Helen Clark became the Administrator of the United Nations Development Programme on 17 April 2009, and is the first woman to lead the organization.
Helen Clark: Speech at Executive Session on UN-Business Partnerships for Transformation Global Compact Leaders’ Summit
Helen Clark, UNDP Administrator
Speech at Executive Session on UN-Business Partnerships for Transformation
Global Compact Leaders’ Summit
United Nations, New York
I am pleased to address this Executive Session on UN-Business Partnerships for Transformation.
The topic of this session shows that the days are long gone when the role of business in development was seen primarily as a matter of philanthropic giving.
As a primary driver of innovation, investment, and job creation, the private sector is now recognized as a critical partner in development with an important role in advancing progress on the Millennium Development Goals (MDGs), and, eventually, the post-2015 development agenda.
More than ninety per cent of jobs in developing countries are in the private sector. Having decent work and a regular income are very important factors in poverty reduction. In the UN’s “MY World” survey - where over a million people have now voted on what they consider the most important issues for the post-2015 agenda to be, ‘better job opportunities’ has been ranked third out of sixteen global priorities.
The feedback from the many national and thematic consultations on post-2015 led by the UN development system, and from the consultations conducted through the Global Compact provides insights into the roles business can play in a renewed global development agenda. It is also clear that there is strong interest from business in engaging and collaborating, which is very encouraging.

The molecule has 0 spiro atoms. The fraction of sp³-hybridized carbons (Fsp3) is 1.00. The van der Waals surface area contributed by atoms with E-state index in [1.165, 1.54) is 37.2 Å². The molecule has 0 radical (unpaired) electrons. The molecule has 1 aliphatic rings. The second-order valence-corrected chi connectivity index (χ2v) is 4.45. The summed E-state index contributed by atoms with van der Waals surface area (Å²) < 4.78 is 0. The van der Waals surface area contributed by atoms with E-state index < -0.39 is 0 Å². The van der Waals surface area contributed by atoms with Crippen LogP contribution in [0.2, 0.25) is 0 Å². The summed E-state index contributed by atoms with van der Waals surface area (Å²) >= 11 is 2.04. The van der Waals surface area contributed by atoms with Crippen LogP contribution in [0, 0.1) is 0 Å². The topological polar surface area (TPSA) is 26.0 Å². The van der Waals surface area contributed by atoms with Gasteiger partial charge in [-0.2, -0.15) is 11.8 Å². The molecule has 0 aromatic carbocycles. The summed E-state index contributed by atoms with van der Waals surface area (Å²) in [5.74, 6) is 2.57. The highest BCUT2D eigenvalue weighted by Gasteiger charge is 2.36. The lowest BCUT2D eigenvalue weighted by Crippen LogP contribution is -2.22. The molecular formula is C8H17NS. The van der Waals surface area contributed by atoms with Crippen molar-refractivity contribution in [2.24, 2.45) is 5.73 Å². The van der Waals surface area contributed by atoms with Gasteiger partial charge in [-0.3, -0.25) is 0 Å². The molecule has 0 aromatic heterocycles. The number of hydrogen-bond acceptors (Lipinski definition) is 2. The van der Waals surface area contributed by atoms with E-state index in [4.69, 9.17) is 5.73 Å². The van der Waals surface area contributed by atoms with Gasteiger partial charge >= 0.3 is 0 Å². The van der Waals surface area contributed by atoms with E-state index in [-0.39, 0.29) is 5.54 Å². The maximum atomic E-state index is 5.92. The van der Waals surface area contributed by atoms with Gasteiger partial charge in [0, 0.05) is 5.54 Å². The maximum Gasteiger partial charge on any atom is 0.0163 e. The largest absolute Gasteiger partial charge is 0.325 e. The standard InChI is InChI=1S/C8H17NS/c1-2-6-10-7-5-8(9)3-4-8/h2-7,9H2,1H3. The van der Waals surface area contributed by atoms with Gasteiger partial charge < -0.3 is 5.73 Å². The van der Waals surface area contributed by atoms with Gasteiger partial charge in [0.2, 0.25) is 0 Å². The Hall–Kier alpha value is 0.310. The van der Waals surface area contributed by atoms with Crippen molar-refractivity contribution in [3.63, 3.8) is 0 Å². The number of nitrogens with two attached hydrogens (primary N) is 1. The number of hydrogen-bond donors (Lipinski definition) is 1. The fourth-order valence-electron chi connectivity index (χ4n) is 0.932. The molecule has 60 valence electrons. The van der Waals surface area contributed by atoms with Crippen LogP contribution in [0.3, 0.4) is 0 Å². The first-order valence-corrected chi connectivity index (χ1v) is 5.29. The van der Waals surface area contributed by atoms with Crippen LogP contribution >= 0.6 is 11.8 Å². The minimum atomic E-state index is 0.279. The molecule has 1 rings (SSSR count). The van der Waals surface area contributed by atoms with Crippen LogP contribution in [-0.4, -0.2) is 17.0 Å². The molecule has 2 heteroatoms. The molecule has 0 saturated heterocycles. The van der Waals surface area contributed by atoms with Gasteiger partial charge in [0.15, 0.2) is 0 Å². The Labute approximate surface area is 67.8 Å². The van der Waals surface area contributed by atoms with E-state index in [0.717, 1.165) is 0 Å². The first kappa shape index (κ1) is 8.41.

Over the last decade, the UN system has steadily increased its engagement with the private sector. Most UN organizations are now involved in a range of partnerships.
The UN brings to these partnerships its unmatched convening power, the universal presence of the UN development system, and its depth of knowledge and expertise on development.
In return, business brings its own networks, expertise, capacity for innovation and implementation, and financial and technical resources.
Applying the strengths of both parties in partnerships for development is very powerful. Indeed it would be hard to drive a truly sustainable development agenda without business being on board. The very way in which business is done has huge impact on all aspects of sustainable development.
Judging by the good turnout at this Global Compact Leaders’ summit, many businesses agree that partnerships with the UN have value. Together, we can take these partnerships to new, more transformative levels, based, I suggest, on the following principles:
1. The UN’s universal values and normative role need to be at the heart of UN-business partnerships and their policy and practice;
2. Forging a partnership is not an end in itself – the aim is to make something happen which would not otherwise occur. We need to assess additionality to ensure value for effort, and not do partnerships for partnerships sake;